‘I was lucky to survive leukaemia. I hope we can reduce health inequalities for my son’s generation’

Volunteer Voices – 6 February 2024
NHS GP Farrah Somani explains why she’s backing Our Future Health to have a powerful impact on patients and doctors, and ethnicity related healthcare
Our Future Health volunteer, Farrah Somani

2010 is a year Farrah Somani will never forget – and one that played a huge part in her decision to join Our Future Health.

She was 30 years old and had just bought her first flat. “I was working as a GP, seeing friends and family at the weekends, enjoying having my own space and starting to think about settling down,” she says.

She remembers feeling tired at the time, but she assumed it was just a natural consequence of her busy life. However, as the weeks passed in her new home, Farrah was experiencing symptoms she couldn’t ignore. The tiredness she was feeling just wouldn’t go away – plus she wasn’t feeling as hungry as normal, and was starting to lose weight.

Farrah went to her GP thinking she might have a stomach issue, but test results revealed the truth was worse than she’d imagined. Six months after moving into her flat, Farrah was told she had leukaemia – also known as blood cancer.

‘A walking bomb’ 

Leukaemia affects the blood cells (known as stem cells) in a patient’s bone marrow, which are part of the body’s immune system. It compromises their ability to fight off other diseases, which is why patients sometimes die from infections they contract. Leukaemia is the UK’s third biggest cancer killer, with 16,000 people dying from the disease every year.

Just a day after her diagnosis, Farrah saw a blood specialist. “It all happened very quickly,” she recalls. “I was basically a walking bomb, going round with a very poorly immune system. The prognosis was not good.”

Her treatment started five days later and lasted for months. It began with a course of chemoradiation – chemotherapy followed by radiotherapy – to kill off Farrah’s ‘bad’ immune cells, followed by a stem cell transplant to inject healthy new cells into her body.

“I was one of the lucky ones, because my sister was a donor match,” says Farrah. “Many people aren’t so fortunate. There’s a shortage of people aged between 16 and 40 who are from minority ethnicities on the UK Stem Cell Register. Finding a stem cell match is against the odds.”

Farrah’s course of treatment was intense. For months, her immune system was non-existent, which meant she had to spend long periods in isolation. Gradually, her immune system responded to her new stem cells and she started to grow healthy blood cells again.

A year after her diagnosis, Farrah was able to return to work. Three months later, she was back to working full time again as a GP at a local practice.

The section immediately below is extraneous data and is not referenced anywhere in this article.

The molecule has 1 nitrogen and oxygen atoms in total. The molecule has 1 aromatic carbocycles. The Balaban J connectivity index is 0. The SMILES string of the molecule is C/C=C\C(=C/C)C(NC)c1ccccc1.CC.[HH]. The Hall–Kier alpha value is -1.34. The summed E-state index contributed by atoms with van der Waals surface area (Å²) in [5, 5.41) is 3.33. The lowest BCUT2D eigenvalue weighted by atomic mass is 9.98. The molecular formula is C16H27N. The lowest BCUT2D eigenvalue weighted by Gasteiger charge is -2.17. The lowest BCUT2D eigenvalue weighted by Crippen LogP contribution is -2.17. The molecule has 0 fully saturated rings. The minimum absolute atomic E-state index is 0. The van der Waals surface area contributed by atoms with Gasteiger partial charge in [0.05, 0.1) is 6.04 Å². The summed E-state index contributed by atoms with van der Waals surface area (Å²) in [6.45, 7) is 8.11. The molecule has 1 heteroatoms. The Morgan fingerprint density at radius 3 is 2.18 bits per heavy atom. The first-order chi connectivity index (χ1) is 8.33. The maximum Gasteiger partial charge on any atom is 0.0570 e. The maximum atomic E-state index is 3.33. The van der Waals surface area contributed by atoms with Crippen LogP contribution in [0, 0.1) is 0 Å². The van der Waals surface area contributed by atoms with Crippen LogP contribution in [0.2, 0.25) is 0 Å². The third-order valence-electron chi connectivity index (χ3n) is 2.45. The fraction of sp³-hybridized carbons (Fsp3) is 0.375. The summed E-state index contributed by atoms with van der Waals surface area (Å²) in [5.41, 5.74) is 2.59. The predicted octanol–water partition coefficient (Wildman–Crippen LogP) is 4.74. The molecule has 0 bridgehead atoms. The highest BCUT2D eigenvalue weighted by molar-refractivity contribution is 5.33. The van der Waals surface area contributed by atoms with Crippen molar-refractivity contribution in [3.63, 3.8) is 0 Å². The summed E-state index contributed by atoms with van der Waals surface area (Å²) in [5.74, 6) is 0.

Farrah Somani believes Our Future Health will be transformative for healthcare

‘With Our Future Health, we can prevent disease’

Today, Farrah is cancer-free, living in Hitchin with her husband and 6-year-old son. She says the memory of her blood cancer experience motivated her to take part in Our Future Health.

“As a leukaemia survivor, I’d like to find out more about what causes it in the first place and see more targeted treatments for the disease. It would be so much better if we could find a way to treat leukaemia without damaging healthy cells and organs.”

“I’m taking part in Our Future Health because it has huge potential. The size of it and the type of data that’s being gathered will be transformative. It can lead to earlier detection of leukaemia – and hopefully better treatment too.”

Dr. Michael Cook, Executive Director of Science at Our Future Health, says that Farrah’s hope is well placed. “The scale of our programme will enable discovery and translational research into rarer conditions, like leukaemia, within a single prospective cohort,” he explains. “This provides multiple advantages over the alternative of stitching multiple different cohort studies together.

“In addition, we have worked with NHS Blood and Transplant to ensure that our custom genotype array includes a broad assessment of genetic variants for blood type prediction. It will provide huge gains for research and potential for donor-recipient transplant matching.”

‘Every individual is important’

Farrah says she’s also keen to support our programme due to her professional experience as a doctor. “I’m excited by the diversity of data that Our Future Health will give researchers. It will lead to doctors like me using more accurate tools to prevent and detect disease.

She says Our Future Health could bring about a change in healthcare, so doctors are able to intervene earlier, before diseases have had a chance to fully establish themselves in a patient’s body. “Working in the healthcare system at the moment feels very much like firefighting. It would be lovely to get to a point where we’re dealing with more health promotion and prevention.”

“It might feel like this programme isn’t for you and it’s not relevant for you right now, but every individual is important. Everyone counts and if we can get individuals from every walk of life, we will get better results and better outcomes for everyone.”

To find out more about leukaemia and other blood cancers, visit Blood Cancer UK.

Blood Cancer UK is an affiliate charity of Our Future Health.

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